The Pioneer

What does the end of net neutrality mean?

Photo courtesy of Sean Weigold Ferguson via Flickr

Photo courtesy of Sean Weigold Ferguson via Flickr

Allison Weseman,
Contributor

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The internet as we know it in the United States is deregulated and subject to monopolization. On Dec. 14, the Federal Communications Commission (FCC) voted 3-2 to roll back Obama era regulations that prevented corporations from charging users to access certain websites such as Netflix and Facebook.

Regarding the rollback, Dr. Lynne Grewe, associate professor of computer science at Cal State East Bay, said, “At the consumer level there is fear that ‘tiered’ internet service levels will develop where people pay more to stream certain content or consumers in rural areas will be forced to pay more for internet access.”

Under the new proposal, internet companies such as AT&T and Verizon would have to disclose information about internet plans so consumers can choose an affordable service plan that would best serve them.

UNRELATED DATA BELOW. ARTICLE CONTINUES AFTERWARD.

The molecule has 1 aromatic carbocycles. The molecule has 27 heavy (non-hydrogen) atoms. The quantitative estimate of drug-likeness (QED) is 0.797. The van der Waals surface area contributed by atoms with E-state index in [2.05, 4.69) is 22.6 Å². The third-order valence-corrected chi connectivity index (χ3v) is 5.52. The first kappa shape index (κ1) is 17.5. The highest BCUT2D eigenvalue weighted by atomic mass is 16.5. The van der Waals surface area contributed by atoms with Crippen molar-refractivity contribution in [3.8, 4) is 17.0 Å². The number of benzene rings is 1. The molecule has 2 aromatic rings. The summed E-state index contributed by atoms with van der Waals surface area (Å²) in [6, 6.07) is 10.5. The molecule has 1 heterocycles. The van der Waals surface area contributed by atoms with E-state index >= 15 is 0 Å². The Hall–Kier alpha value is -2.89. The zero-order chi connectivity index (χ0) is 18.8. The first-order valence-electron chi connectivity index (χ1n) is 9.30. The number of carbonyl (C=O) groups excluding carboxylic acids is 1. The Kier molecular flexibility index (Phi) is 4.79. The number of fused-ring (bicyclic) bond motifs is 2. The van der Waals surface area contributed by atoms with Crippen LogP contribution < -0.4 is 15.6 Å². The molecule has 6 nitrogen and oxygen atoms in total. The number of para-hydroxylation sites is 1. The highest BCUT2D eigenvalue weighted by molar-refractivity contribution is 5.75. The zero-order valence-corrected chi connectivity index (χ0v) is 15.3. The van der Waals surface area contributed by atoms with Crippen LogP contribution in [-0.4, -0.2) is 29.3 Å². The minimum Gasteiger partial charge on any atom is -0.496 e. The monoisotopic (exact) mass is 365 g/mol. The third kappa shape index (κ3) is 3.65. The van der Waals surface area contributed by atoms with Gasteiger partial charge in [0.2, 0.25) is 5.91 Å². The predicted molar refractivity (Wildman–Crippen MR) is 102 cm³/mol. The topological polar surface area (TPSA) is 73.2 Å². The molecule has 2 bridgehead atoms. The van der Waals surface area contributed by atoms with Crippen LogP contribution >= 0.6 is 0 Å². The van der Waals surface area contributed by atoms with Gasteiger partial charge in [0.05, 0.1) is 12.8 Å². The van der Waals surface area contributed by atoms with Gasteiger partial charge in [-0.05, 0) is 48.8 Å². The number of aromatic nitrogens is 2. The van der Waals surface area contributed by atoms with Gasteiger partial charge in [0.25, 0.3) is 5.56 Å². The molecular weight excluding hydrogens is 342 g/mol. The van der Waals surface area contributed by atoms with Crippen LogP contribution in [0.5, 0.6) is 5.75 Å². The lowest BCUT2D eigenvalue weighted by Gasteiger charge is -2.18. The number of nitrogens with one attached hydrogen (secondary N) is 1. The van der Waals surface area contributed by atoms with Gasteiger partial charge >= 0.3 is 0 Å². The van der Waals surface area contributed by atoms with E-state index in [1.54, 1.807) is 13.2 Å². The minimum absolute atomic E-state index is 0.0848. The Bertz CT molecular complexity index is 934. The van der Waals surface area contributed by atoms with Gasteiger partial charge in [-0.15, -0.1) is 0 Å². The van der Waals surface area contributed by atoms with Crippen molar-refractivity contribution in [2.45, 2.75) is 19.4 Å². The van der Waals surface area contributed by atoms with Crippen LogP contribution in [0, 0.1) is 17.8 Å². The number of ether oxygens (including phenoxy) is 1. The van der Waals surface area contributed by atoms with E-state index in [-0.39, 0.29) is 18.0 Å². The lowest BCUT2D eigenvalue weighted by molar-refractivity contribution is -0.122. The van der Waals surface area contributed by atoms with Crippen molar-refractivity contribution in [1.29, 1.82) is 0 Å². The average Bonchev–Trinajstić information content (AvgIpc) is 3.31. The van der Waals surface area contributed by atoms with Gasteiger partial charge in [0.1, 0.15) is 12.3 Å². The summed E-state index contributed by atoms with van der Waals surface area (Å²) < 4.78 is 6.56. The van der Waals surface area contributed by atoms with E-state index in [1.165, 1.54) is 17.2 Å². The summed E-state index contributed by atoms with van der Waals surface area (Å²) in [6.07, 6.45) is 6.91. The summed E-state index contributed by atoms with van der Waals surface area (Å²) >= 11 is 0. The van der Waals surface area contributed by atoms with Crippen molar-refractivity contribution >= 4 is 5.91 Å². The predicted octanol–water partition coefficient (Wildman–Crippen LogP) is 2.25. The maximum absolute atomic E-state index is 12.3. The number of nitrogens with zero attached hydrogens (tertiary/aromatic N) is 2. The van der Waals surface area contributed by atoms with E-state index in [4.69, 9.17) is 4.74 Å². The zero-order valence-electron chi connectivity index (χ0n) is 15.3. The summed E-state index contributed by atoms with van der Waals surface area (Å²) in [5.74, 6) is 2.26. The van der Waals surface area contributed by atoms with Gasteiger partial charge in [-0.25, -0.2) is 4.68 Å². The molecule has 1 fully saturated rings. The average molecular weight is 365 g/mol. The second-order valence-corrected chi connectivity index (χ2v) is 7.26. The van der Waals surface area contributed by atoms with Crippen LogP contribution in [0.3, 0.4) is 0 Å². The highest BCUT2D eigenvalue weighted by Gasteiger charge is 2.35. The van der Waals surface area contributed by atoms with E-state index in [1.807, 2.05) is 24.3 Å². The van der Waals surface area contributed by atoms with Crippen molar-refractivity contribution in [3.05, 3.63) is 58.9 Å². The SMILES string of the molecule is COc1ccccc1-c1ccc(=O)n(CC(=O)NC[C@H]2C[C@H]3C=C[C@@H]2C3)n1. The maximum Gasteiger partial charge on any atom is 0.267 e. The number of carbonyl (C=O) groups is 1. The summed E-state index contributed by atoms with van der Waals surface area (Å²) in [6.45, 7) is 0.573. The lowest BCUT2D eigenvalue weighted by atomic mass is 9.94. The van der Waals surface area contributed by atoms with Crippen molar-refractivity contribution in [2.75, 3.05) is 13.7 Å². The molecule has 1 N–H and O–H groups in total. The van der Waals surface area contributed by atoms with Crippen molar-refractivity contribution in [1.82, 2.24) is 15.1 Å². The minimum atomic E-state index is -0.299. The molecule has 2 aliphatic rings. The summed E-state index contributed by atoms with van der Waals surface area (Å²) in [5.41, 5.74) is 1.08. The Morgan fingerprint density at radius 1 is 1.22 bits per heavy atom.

Internet tech companies such as Google, Facebook, Twitter and Amazon have voiced their concerns about dismantling net neutrality laws. According to a statement by Twitter, Internet Service Providers (ISPs) could manipulate what internet users do and see on the web. Without net neutrality, ISPs would be able to block content that they don’t like and reject applications that compete with their services.

“Some argue that an unregulated market will provide competition and lower fees,” added Grewe. “Larger companies on the other hand are worried about competing with the ISPs that provide their own content.”

Telecommunication companies see this as a victory because for years they have been fighting these regulations and see this as an investment in the pursuit against limiting government interference of the internet.

Before the vote, the FCC came under fired when people found that their names and addresses or those of deceased relatives were used to submit comments in support of dismantling net neutrality. Instead of trying to fix the issue, FCC spokesman Brian Hart commented that the agency shouldn’t be the only ones held accountable and blamed consumers.

According to Wired Magazine, New York Attorney General Eric Schneiderman announced a multi-state lawsuit against the FCC to keep net neutrality. Tech companies are expected as well to file additional lawsuits in the coming weeks.

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What does the end of net neutrality mean?